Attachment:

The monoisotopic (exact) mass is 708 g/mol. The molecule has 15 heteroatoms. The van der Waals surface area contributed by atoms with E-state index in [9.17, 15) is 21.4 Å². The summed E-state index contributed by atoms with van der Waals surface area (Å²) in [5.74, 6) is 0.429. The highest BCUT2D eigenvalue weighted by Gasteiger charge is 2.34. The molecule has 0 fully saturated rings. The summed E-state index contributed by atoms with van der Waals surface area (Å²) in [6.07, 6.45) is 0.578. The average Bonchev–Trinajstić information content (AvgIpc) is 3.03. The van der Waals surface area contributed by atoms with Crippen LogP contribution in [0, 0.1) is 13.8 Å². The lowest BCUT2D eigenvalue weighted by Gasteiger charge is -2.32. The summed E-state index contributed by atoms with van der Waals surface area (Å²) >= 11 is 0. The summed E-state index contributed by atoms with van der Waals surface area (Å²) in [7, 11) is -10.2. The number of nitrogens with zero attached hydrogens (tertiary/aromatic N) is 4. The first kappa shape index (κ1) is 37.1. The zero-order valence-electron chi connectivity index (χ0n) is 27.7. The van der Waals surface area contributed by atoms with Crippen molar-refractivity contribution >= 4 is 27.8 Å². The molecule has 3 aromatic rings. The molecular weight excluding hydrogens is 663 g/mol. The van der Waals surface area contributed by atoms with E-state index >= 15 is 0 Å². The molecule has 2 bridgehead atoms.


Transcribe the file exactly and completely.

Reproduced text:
The monoisotopic (exact) mass is 708 g/mol. The molecule has 15 heteroatoms. The van der Waals surface area contributed by atoms with E-state index in [9.17, 15) is 21.4 Å². The summed E-state index contributed by atoms with van der Waals surface area (Å²) in [5.74, 6) is 0.429. The highest BCUT2D eigenvalue weighted by Gasteiger charge is 2.34. The molecule has 0 fully saturated rings. The summed E-state index contributed by atoms with van der Waals surface area (Å²) in [6.07, 6.45) is 0.578. The average Bonchev–Trinajstić information content (AvgIpc) is 3.03. The van der Waals surface area contributed by atoms with Crippen LogP contribution in [0, 0.1) is 13.8 Å². The lowest BCUT2D eigenvalue weighted by Gasteiger charge is -2.32. The summed E-state index contributed by atoms with van der Waals surface area (Å²) >= 11 is 0. The summed E-state index contributed by atoms with van der Waals surface area (Å²) in [7, 11) is -10.2. The number of nitrogens with zero attached hydrogens (tertiary/aromatic N) is 4. The first kappa shape index (κ1) is 37.1. The zero-order valence-electron chi connectivity index (χ0n) is 27.7. The van der Waals surface area contributed by atoms with Crippen molar-refractivity contribution >= 4 is 27.8 Å². The molecule has 3 aromatic rings. The molecular weight excluding hydrogens is 663 g/mol. The van der Waals surface area contributed by atoms with E-state index >= 15 is 0 Å². The molecule has 2 bridgehead atoms.